Great-Great Grandson of historic JUNETEENTH family at WASHINGTON JUNETEE...
To National Juneteenth Network & Friends: The Hymans are planning to present an art exhibit and book signing at WASHINGTON JUNETEENTH 2001, June 16-19, 2001. Rick Hyman is a direct descendent of one of the historic families who celebrated the first Juneteenth, on June 19, 1865, in Galveston, Texas.
January 6, 2001
Dear Rev. Myers, My wife, Ronda and I have enjoyed our conversations with you over the telephone these past few days regarding the Washington Juneteenth 2001 National Holiday Observance. As promised, we are sending you biographical information on us so that you may share it with others.
To recap -- I, Rick Hyman, am the great-great grandson of Cezar Martin. He and his family were slaves in Virginia. After the Civil War, they traveled from Virginia to Texas in covered wagons, and were the first wagon train of ex-slaves to arrive in Texas. Several months later, they, along with other families in Texas, experienced the first Juneteenth Celebration! This story, along with many others, is in our new book, My Texas Family: An Uncommon Journey to Prosperity, published by Arcadia Publishing.
128 pp 200 illus. (16 pp color)
Hardback (10 in. high x 7 in. wide)
We are planning to attend the Juneteenth Celebration in Washington, D.C. this year and will make arrangements to have our book available for sale.
Rick Hyman's work has been recognized by Bill Cosby. A print of Hymans first historical family painting from the early 1920's, titled, My Texas Family hangs on the set of the Cosby show, CBS TV. Gifted from birth, Hyman has been painting since he was three years old.
The Virginia Museum of Fine Arts is currently sponsoring a three-year traveling exhibition for part of Hyman's family historical series entitled, The Riches of Family, An American Journey from Slavery to Prosperity. Rick Hyman is preserving his family history by painting scenes from his treasured collection of 300 vintage family photographs, all taken from 1912-1927 in LaGrange and Warrenton, Texas. His lifetime goal is to paint all 300 photographs. Hyman paints with acrylic on canvas.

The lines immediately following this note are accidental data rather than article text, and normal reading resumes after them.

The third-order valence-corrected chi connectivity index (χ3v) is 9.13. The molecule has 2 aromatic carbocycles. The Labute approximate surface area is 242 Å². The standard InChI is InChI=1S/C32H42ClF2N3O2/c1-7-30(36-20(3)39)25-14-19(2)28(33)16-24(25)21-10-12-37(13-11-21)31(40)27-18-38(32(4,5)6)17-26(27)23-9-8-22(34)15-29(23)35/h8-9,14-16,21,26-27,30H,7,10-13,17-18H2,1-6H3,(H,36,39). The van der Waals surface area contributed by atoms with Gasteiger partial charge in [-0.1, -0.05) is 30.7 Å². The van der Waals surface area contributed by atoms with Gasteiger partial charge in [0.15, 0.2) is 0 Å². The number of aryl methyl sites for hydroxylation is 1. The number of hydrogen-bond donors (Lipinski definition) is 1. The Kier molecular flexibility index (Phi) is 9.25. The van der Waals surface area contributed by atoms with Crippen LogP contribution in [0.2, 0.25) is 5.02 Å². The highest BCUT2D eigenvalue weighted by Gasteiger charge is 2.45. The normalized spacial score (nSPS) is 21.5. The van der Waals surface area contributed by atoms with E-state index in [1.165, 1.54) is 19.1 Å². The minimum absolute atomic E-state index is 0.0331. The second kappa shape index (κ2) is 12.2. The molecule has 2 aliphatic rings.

Hyman and his wife, Ronda Hyman are authors of a new book that was released in March, 2000, published by Arcadia Publishing entitled, My Texas Family, An Uncommon Journey to Prosperity. The book includes vintage photos of Rick's family, his historical paintings and some of the vintage jewelry that was owned and worn by his family during the late 1800s and early 1900s. The book also includes some interesting family history and stories, such as his ancestors journey from Virginia to Texas in covered wagons after the Civil War and how they prospered to own over 2,000 acres of oil property, cattle, horses, a stagecoach, silver and jewelry.
C-SPAN Book TV taped the Hyman's one-hour visit at Cardozo High School (one of several they visited) in Washington, D.C. on December 15, 2000, to be aired soon.
In December, 2000, the Hyman's book was nominated for the T. R. Fehrenbach Book Award for 2001 through the Texas Historical Commission.
The Virginia Museum of Fine Arts produced a Teacher's Kit that highlights Hyman's ancestors and historical paintings to accompany the Hyman's exhibit that will support Virginia's Standards of Learning for elementary - middle school students in Virginia.
The Hyman's book is now being taught to students in high schools in Washington, D.C. through the PEN/Faulkner Writers in Schools Program, also in Richmond, Virginia; Nashville, Tennessee and soon in Las Vegas, Nevada.
Some of Hyman's art exhibitions include: